I think we created some great performances, such as the haunted and defiantly bitter Pilot Rochester, the grand outsider statesman Professor Spacebo, and the worn-out but incisive bureaucrat Professor Enzyme. The scenarios needed to be introduced more carefully to the audience, especially an audience who had never seen the Soviet film, and our conversation about the film really started to get ahead of our ability to capture it adequately during the final days…which is reflected in the post-credits shots, surely incomprehensible to one and all as to how they could fit into any narrative. My fallback explanation here is two-fold, the precedents set by acknowledged classics: 2001, A Space Odyssey, where the resolution implies infinity, death, the possible fate of Spacebo after traveling through a worm-hole to Solaris, and mapped as well in the original movie, when Kelvin encounters his father in a house that is raining on the inside, an imperfect re-generation of his previous life, signifying the finality of those possibilities. Also, I came up with the idea to present my film using inter-titles as episodic chapters, along the lines of the Flash Gordon serials, hoping the audience would allow crazy incomprehensible scenes as a natural enticement to watch the ‘next episode’, which will never come of course. To be honest, many times I considered giving up on the effort to tie the film together. It had become impossible to shoot any more expository or linking shots, which went against our methods anyway, so in the end I faced the choice of only presenting successful scenes as they were, as fragments, or pulling the project together as best I could. Many friends have noted that I have succumbed to one of the fates a filmmaker should avoid, of falling in love with footage. It’s true, and a tighter film would be a better film, but in this case, I will allow myself the indulgence because without the cues a master-hack would have provided, I think it’s better to just wade through the plodding drama, than cut quickly to a plot that’s barely there.

In the end I was able to tie together some loose ends, bejewel it with a few songs that otherwise might have been lost, and like any great project, hint at a psychodrama that was unfolding beneath and is mirrored in the final product. Not a bad job, and yet…

Final thoughts:

The plot, for what it’s worth is as follows:

Professor Spacebo retreats to the holy temple of nature to reflect on his relationship to the Earth, a sacred bond unquestioned until now. He asks himself, “Earth, my home, what will it look like at the end of a telescope?”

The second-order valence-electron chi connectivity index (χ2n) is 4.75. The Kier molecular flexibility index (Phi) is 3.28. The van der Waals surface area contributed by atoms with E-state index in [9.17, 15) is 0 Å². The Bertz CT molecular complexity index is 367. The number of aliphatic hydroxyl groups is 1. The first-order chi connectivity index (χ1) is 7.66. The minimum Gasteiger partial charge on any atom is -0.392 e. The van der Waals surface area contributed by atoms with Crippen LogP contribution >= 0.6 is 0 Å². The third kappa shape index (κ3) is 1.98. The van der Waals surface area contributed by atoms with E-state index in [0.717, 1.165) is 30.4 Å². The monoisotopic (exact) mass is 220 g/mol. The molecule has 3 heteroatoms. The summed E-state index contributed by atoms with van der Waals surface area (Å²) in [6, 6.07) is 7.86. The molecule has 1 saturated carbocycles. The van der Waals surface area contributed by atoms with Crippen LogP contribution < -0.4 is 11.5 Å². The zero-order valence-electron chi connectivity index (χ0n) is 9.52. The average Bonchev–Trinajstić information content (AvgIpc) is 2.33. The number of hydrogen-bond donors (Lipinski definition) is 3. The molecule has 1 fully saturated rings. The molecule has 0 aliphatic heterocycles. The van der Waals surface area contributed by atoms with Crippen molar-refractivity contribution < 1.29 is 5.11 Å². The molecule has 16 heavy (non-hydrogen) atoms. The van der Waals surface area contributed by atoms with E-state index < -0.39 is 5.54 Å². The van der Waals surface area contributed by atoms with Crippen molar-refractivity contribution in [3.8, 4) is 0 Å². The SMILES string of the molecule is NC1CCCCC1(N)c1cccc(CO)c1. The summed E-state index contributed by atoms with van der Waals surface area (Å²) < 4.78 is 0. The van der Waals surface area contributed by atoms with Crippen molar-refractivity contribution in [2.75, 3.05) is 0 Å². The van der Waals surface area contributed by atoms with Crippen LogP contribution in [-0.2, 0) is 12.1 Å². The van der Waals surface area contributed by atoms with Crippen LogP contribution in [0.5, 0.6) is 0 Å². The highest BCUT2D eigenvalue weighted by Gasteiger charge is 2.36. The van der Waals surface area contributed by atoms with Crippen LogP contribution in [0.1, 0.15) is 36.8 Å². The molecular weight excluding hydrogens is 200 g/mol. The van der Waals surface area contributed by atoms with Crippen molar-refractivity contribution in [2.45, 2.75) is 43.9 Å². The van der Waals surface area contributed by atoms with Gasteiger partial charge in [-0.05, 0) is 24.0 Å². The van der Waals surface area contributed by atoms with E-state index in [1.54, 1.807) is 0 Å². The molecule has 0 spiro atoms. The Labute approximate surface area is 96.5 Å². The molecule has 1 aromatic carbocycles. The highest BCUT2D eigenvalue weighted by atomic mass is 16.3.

Meanwhile, a formal panel has been assembled to examine the testimony of troubled space-pilot Rochester. Rather than being a routine debriefing, the proceedings feel like more of an interrogation to the rattled pilot. His colleagues attempt to calm him, but it is clear they are reluctant to take his statements at face value. In fact he reports nearly unbelievable and almost certainly hallucinatory phenomena, such as a giant baby frolicking in a distant planet’s sentient ocean. A planet where Earth scientists devoted to pure research, and the professionals and politicians devoted to the mineral extraction industry are battling for control. Rochester’s revelations, as they stand, not only ‘lose the battle’ for the scientists posturing for their cause, they also threaten to wipe the slate clean, making the planet irrelevant for all human interests, thus provoking the plant’s abandonment.

Professor Spacebo realizes that he must investigate in person. Overcome with intense feelings for his remaining links, such as his father and friends, he chants out his feelings, freely adapting segments of Walt Whitman’s Blades of Grass in the process. A friend reveals that Spacebo once before had attempted space travel with his own questionable technology, and caused a major disaster in the process. Spacebo blandly manufactures confidence that his adaptations will succeed this second time.

Spacebo’s ‘space-jump’ technology seems to involve capturing travel impetus from trains. On his previous try, it is said that he blew up the underground. This time he’s riding the elevated train, but seemingly with no improvement in outcome- he travels through space, but does he survive?

He arrives somewhere, and meets new and old companions. Perhaps these individuals, like himself, have retreated into their own ruminations, and become phantom wards of a planet with its own intelligence, and agenda. The implication of course, like all good science fiction, is that this is the state of things for us now. We have abandoned active life and exploration in order to play out our mental urges. Some strange planet has diverted us from our purpose of travel by giving us our thoughts, and our wishes.

Or maybe…Spacebo has succeeded in reaching a new world, depicted as a rock party in outer space. Fine conversation, companionship, youth and age aligned, what’s wrong with that? Mere problems can be annihilated from astride a cat dragon in this world of freedom. Let’s go!

What- you didn’t get that? Watch it again!

Blind street musicians: Ho Chi Minh City

From over a year ago:


Worthy of a serious recording, if it could be arranged.

Solar Mannequin release